Penalties for BUI are Severe

The Coast Guard and every State have stringent penalties for violation of BUI laws, including the possibility of not only a large fine, suspension or revocation of operator privileges, but perhaps a jail term. The Coast Guard and the States, in a mutual effort to remove impaired boat operators from the water, cooperate fully. In sole State waters, States have authority to enforce their own BUI statutes. Within State waters that are also subject to the jurisdiction of the U.S., there is concurrent jurisdiction. If, in these waters, a boater is apprehended under Federal law, the Coast Guard will, unless precluded by State law, request that State enforcement officers assume custody of an intoxicated boater.

Suggested Ways to Avoid the Hazards of Alcohol

Boating doesn't need any stimulus to make it fun. Fishing doesn't need any liquid bait to improve the catch. Consider these alternatives to alcohol and boating:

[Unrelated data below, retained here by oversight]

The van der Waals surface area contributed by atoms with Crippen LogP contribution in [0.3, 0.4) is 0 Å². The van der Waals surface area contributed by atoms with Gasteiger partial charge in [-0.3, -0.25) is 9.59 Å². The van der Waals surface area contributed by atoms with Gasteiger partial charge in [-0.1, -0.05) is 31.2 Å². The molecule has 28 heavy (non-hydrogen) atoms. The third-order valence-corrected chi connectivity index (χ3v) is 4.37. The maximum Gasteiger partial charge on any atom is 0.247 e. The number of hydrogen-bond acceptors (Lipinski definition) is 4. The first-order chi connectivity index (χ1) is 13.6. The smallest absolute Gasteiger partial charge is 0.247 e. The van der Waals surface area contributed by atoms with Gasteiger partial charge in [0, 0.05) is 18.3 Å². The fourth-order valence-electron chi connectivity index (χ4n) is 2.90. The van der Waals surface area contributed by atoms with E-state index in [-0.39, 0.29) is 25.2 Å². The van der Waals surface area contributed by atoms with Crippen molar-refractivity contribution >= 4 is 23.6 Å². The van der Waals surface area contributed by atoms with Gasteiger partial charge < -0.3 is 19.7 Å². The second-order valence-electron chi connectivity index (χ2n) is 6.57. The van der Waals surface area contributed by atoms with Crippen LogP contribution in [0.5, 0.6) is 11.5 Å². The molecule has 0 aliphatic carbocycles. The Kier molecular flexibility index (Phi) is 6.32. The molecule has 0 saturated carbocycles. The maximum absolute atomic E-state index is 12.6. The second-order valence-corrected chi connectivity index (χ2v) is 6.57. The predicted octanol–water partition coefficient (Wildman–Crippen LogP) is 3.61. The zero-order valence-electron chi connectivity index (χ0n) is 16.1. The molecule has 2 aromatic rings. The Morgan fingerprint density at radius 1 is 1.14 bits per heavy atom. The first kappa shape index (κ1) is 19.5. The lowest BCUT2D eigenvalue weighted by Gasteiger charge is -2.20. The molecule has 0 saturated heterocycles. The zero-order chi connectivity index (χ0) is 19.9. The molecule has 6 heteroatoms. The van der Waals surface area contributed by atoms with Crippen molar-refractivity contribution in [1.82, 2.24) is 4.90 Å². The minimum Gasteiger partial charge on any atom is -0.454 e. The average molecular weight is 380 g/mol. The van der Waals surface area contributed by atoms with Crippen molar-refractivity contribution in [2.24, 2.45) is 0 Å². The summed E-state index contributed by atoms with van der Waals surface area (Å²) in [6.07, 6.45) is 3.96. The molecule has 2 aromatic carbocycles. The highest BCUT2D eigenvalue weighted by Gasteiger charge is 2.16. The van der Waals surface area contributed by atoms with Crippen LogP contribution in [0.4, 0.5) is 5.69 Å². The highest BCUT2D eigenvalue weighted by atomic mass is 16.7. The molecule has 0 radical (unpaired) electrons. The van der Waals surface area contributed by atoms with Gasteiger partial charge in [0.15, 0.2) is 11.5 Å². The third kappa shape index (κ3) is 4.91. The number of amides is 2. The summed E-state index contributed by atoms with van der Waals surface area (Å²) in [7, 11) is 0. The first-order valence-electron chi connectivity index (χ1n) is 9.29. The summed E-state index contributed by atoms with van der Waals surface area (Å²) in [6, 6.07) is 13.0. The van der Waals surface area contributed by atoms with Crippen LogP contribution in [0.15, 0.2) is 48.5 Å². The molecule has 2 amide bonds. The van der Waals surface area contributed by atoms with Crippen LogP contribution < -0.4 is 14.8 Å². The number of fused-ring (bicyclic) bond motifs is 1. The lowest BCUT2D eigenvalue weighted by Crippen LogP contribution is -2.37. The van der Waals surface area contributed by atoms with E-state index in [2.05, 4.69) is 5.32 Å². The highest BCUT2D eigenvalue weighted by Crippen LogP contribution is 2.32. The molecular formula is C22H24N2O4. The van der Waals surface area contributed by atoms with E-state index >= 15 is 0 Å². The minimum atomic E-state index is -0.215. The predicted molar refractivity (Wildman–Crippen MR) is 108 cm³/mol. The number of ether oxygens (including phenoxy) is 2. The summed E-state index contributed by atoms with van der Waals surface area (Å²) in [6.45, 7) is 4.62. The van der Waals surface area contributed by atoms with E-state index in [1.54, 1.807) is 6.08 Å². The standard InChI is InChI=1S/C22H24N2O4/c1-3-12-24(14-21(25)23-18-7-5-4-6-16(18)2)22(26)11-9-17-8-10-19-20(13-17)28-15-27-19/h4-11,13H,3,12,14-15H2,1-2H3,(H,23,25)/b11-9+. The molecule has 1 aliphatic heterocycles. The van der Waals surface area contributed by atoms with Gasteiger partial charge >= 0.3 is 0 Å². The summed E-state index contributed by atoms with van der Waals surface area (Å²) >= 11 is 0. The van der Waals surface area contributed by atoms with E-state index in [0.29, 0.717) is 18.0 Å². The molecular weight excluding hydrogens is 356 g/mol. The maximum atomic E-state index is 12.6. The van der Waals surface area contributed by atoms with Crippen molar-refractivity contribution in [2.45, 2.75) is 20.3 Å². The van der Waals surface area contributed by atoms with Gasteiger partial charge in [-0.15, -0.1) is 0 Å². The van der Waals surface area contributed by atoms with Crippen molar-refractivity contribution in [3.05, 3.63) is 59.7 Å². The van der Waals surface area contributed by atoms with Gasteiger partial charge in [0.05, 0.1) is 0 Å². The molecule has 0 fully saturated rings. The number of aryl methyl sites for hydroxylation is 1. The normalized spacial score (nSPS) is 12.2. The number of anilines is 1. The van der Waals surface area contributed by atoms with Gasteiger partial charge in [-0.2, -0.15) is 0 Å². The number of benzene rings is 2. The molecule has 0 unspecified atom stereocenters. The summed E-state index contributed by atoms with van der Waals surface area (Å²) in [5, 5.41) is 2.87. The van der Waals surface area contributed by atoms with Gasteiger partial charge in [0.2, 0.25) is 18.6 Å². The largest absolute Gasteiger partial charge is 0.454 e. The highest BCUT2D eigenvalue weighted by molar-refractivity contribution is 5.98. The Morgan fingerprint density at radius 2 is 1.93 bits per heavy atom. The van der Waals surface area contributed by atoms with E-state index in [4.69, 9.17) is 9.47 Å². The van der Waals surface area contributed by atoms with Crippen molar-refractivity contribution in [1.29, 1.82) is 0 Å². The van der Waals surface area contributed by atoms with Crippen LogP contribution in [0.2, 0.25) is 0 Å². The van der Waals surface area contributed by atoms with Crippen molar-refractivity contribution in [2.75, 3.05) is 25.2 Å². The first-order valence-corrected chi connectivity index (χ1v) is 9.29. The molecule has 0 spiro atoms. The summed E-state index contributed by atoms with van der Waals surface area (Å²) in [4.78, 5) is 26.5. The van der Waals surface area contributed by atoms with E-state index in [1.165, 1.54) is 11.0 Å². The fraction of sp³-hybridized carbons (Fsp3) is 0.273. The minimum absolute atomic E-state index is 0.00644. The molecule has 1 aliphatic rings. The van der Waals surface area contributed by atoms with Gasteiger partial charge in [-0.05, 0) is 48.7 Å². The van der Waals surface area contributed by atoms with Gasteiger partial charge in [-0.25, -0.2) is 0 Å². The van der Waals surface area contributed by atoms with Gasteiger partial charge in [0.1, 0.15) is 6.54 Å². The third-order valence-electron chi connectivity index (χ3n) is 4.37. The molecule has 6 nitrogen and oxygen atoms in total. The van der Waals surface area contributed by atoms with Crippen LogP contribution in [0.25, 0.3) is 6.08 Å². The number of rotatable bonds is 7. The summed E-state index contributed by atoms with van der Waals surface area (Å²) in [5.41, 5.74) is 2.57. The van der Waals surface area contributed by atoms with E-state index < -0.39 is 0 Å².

Take along a variety of sodas, a jug of water, ice tea, or lemonade, or take along non-alcoholic beer

Take along plenty of food

Wear clothes that will keep you cool

Plan to limit your trip to the number of hours you can spend on the water without becoming tired

Enjoy your outing more by having the party ashore after you dock - in the picnic area, in the Yacht Club, in your backyard - where you'll have time between the fun and getting back into a boat or your car

If you dock somewhere for lunch or dinner and drink alcohol, wait a reasonable time before heading back home

If necessary, be sure to have a sober designated driver as the boat operator. Or better yet, in case of emergency, have two designated non-drinking operators.

No alcohol aboard is the safe way to go - remember, intoxicated passengers can fall overboard too

Remember that you, as the operator of a watercraft, are liable for injury or damage caused through your negligence or recklessness. Every year we hear of a personal tragedy in the media involving a boat and alcohol. Don’t become a statistic. SafetyCops says "Booze and Boats Don’t Mix!!"

To find out more about Safe Boating, check out one of these fine organizations:

U.S. Coast Guard:

United States Power Squadron:

National Safe Boating Council: